[Rd] stats::fft produces inconsistent results

Martin Maechler m@ech|er @end|ng |rom @t@t@m@th@ethz@ch
Wed Oct 20 11:26:21 CEST 2021

>>>>> GILLIBERT, Andre 
>>>>>     on Wed, 20 Oct 2021 08:10:00 +0000 writes:

    > Hello,
    > That sounds like a good diagnosis!
    > Indeed, R vectors are passed "by reference" to C code, but the semantic must be "by value", i.e. the C function must NOT change the contents of the vector, except in very specific cases.

    > A good program that has to work on a vector, must first duplicate the vector, unless the only reference to the vector is the reference inside the C function.
    > This can be tested by the MAYBE_REFERENCED() macro in Rinternals.h.

    > A good example can be found in the fft() function in src/library/stats/src/fourier.c in R source code:
    > switch (TYPEOF(z)) {
    > case INTSXP:
    > case LGLSXP:
    > case REALSXP:
    > z = coerceVector(z, CPLXSXP);
    > break;
    > case CPLXSXP:
    > if (MAYBE_REFERENCED(z)) z = duplicate(z);
    > break;
    > default:
    > error(_("non-numeric argument"));
    > }
    > PROTECT(z);

    > This code coerces non-complex vectors to complex. Since this makes a copy, there is no need to duplicate.
    > Complex vectors are duplicated, unless they are not referenced by anything but the fft() function.

    > Now, the z vector can be modified "in place" without inconsistency.

    > Properly using R vectors in C code is tricky. You have to understand.
    > 1) When you are allowed or not to modify vectors
    > 2) When to PROTECT()vectors
    > 3) How the garbage collector works and when it can trigger (answer : basically, when you call any internal R function)

    > Chapter 5 of "Writing R Extensions" documentation is quite extensive:
    > https://cran.r-project.org/doc/manuals/r-release/R-exts.html#Handling-R-objects-in-C

    > -- 
    > Sincerely
    > André GILLIBERT

Thank you, André , that's very good.

Just to state the obvious conclusion:

If Ben's suggestion is correct (and André has explained *how*
that could happen) this would mean  a
SEVERE BUG in package ravetools's  mvfftw() function.

and it would have been (yet another) case of gaining speed by
killing correctness...

... but then ravetools  is not even a CRAN package, so why
should you dare to use it for anything serious ?

... yes, being grouchy ..

    > -----Message d'origine-----
    > De : R-devel <r-devel-bounces using r-project.org> De la part de Ben Bolker
    > Envoyé : mercredi 20 octobre 2021 03:27
    > À : r-devel using r-project.org
    > Objet : Re: [Rd] stats::fft produces inconsistent results

    > This is a long shot, but here's a plausible scenario:

    > as part of its pipeline, ravetools::mvfftw computes the mean of the
    > input vector **and then centers it to a mean of zero** (intentionally or
    > accidentally?)

    > because variables are passed to compiled code by reference (someone
    > can feel free to correct my terminology), this means that the original
    > vector in R now has a mean of zero

    > the first element of fft() is mean(x)*length(x), so if mean(x) has
    > been forced to zero, that would explain your issue.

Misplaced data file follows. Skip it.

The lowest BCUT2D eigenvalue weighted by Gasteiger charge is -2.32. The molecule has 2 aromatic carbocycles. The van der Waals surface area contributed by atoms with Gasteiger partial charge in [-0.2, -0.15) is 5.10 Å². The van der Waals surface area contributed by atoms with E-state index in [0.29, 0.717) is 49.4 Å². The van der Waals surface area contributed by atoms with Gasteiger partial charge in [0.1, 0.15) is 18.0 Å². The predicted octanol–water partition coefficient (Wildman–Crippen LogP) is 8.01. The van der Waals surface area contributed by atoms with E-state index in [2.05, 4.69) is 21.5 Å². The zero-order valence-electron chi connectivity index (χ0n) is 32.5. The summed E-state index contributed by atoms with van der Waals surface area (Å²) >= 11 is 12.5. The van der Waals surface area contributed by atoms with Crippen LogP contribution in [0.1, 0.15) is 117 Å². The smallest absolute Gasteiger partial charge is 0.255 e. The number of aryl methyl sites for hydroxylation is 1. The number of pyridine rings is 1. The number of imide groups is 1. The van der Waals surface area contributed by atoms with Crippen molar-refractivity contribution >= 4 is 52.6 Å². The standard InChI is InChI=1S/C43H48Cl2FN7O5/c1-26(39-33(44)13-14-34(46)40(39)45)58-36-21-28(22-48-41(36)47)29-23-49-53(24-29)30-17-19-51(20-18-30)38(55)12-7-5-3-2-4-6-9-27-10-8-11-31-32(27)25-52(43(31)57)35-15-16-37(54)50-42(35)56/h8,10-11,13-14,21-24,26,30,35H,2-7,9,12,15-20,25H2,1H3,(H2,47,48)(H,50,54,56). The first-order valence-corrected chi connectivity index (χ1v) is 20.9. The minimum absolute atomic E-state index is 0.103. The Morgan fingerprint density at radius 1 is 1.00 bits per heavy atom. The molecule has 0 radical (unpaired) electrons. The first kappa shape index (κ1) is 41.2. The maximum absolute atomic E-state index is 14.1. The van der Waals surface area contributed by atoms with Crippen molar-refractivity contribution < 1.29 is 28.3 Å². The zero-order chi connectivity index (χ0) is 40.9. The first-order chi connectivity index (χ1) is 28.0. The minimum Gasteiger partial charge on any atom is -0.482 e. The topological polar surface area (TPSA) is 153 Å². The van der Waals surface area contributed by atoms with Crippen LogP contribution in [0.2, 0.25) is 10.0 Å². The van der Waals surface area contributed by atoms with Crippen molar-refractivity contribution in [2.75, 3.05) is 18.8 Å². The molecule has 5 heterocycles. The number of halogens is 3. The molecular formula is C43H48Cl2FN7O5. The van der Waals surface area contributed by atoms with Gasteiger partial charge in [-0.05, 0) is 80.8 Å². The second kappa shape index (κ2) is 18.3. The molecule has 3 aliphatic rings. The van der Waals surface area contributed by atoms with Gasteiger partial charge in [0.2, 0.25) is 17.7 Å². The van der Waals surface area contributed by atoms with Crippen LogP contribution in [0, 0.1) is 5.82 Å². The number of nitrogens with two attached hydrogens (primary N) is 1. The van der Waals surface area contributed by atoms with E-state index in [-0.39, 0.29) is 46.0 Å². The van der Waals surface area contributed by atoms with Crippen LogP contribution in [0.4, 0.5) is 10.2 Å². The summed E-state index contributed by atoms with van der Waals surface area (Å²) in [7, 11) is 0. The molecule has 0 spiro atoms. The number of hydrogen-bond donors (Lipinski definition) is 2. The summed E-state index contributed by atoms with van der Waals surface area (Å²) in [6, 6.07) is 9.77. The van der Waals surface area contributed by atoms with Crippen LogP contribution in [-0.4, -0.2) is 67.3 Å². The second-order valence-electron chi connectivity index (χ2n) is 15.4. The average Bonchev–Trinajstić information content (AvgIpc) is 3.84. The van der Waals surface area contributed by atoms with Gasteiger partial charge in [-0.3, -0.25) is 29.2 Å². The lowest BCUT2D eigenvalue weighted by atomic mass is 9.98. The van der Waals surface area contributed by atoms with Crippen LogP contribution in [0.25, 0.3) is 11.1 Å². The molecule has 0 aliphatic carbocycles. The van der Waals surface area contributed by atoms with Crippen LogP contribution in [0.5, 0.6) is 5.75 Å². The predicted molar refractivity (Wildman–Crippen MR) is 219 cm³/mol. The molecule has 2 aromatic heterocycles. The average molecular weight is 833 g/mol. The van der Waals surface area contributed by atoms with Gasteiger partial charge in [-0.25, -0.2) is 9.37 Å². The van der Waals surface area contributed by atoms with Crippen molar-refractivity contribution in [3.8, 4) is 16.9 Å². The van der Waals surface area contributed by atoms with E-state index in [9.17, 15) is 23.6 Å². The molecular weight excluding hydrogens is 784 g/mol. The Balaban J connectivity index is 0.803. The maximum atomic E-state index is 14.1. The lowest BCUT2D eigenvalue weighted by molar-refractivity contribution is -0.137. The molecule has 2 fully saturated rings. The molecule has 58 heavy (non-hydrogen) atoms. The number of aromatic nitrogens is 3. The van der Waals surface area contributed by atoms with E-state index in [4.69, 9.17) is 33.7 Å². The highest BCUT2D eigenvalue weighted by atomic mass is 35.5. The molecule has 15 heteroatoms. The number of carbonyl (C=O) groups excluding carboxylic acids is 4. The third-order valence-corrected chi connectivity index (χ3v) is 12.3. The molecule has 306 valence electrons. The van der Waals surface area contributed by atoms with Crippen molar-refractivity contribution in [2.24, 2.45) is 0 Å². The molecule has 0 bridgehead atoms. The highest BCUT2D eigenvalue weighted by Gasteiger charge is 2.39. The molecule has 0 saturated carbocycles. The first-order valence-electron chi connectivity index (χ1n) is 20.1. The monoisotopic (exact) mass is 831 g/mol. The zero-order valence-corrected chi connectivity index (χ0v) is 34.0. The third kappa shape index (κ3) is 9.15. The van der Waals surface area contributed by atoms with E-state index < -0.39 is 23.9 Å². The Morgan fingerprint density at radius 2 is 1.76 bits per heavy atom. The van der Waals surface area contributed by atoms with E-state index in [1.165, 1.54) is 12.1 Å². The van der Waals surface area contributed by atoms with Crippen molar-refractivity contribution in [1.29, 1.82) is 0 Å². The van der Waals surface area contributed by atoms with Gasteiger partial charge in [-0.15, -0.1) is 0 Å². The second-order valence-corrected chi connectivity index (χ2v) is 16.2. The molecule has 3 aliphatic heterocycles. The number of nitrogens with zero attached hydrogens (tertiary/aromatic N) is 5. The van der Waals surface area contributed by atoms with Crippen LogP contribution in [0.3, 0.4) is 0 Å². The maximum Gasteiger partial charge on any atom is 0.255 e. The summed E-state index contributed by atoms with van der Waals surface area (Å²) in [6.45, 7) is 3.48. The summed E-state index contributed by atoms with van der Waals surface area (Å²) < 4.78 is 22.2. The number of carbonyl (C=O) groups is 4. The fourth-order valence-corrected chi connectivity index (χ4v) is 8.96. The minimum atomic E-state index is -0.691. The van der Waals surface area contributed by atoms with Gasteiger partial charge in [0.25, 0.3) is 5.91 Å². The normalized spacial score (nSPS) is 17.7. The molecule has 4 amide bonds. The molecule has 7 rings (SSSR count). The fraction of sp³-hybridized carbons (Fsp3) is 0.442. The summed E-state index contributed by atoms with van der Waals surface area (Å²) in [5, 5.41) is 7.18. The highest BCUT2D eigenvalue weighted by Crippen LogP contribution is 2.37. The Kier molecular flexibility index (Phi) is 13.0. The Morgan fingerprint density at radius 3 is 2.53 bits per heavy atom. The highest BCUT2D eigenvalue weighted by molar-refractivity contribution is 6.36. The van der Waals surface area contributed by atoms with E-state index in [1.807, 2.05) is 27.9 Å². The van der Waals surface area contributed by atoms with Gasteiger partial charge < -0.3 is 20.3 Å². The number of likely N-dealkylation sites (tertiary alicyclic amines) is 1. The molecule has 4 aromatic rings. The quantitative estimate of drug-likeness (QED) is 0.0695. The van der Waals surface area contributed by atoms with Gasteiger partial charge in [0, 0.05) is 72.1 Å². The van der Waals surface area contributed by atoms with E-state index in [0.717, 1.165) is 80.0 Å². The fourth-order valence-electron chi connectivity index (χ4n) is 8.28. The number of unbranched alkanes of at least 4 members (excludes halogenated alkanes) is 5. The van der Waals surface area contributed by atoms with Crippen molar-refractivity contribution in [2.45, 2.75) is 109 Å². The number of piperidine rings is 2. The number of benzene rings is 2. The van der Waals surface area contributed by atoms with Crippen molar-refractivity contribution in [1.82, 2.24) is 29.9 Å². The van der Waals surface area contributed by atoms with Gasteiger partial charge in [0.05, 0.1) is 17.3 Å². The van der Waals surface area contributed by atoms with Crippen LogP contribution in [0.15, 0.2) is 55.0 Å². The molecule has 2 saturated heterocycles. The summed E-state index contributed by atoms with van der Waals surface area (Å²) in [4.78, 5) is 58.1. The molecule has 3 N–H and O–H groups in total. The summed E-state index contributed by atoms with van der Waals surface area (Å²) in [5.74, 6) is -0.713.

> I don't know about the non-reproducibility part.

    > On 10/19/21 7:06 PM, Dipterix Wang wrote:
    >> Dear R-devel Team,
    >> I'm developing a neuroscience signal pipeline package in R (https://github.com/dipterix/ravetools) and I noticed a weird issue that failed my unit test.
    >> Basically I was trying to use `fftw3` library to implement fast multivariate fft function in C++. When I tried to compare my results with stats::fft, the test result showed the first element of **expected** (which was produced by stats::fft) was zero, which, I am pretty sure, is wrong, and I can confirm that my function produces correct results.
    >> However, somehow I couldn’t reproduce this issue on my personal computer (osx, M1, R4.1.1), the error simply went away.
    >> The catch is my function produced consistent and correct results but stats::fft was not. This does not mean `stats::fft` has bugs. Instead, I suspect there could be some weird interactions between my code and stats::fft at C/C++ level, but I couldn’t figure it out why.
    >> +++ Details:
    >> Here’s the code I used for the test:
    >> https://github.com/dipterix/ravetools/blob/4dc35d64763304aff869d92dddad38a7f2b30637/tests/testthat/test-fftw.R#L33-L41
    >> ————————Test code————————
    >> set.seed(1)
    >> x <- rnorm(1000)
    >> dim(x) <- c(100,10)
    >> a <- ravetools:::mvfftw_r2c(x, 0)
    >> c <- apply(x, 2, stats::fft)[1:51,]
    >> expect_equal(a, c)
    >> ————————————————————————
    >> Here are the tests that gave me the errors:
    >> The test logs on win-builder
    >> https://win-builder.r-project.org/07586ios8AbL/00check.log
    >> Test logs on GitHub
    >> https://github.com/dipterix/ravetools/runs/3944874310?check_suite_focus=true
    >> —————————————— Failed tests ——————————————
    >> -- Failure (test-fftw.R:41:3): mvfftw_r2c --------------------------------------
    >> `a` (`actual`) not equal to `c` (`expected`).
    >> actual vs expected
    >> [,1]                    [,2]                  [,3]                  [,4]                    ...
    >> - actual[1, ]     10.8887367+ 0.0000000i  -3.7808077+ 0.0000000i   2.967354+ 0.000000i   5.160186+ 0.000000i ...
    >> + expected[1, ]    0.0000000+ 0.0000000i  -3.7808077+ 0.0000000i   2.967354+ 0.000000i   5.160186+ 0.000000i...
    >> ————————————————————————
    >> The first columns are different, `actual` is the results I produced via `ravetools:::mvfftw_r2c`, and `expected` was produced by `stats::fft`
    >> Any help or attention is very much appreciated.
    >> Thanks,
    >> - Zhengjia

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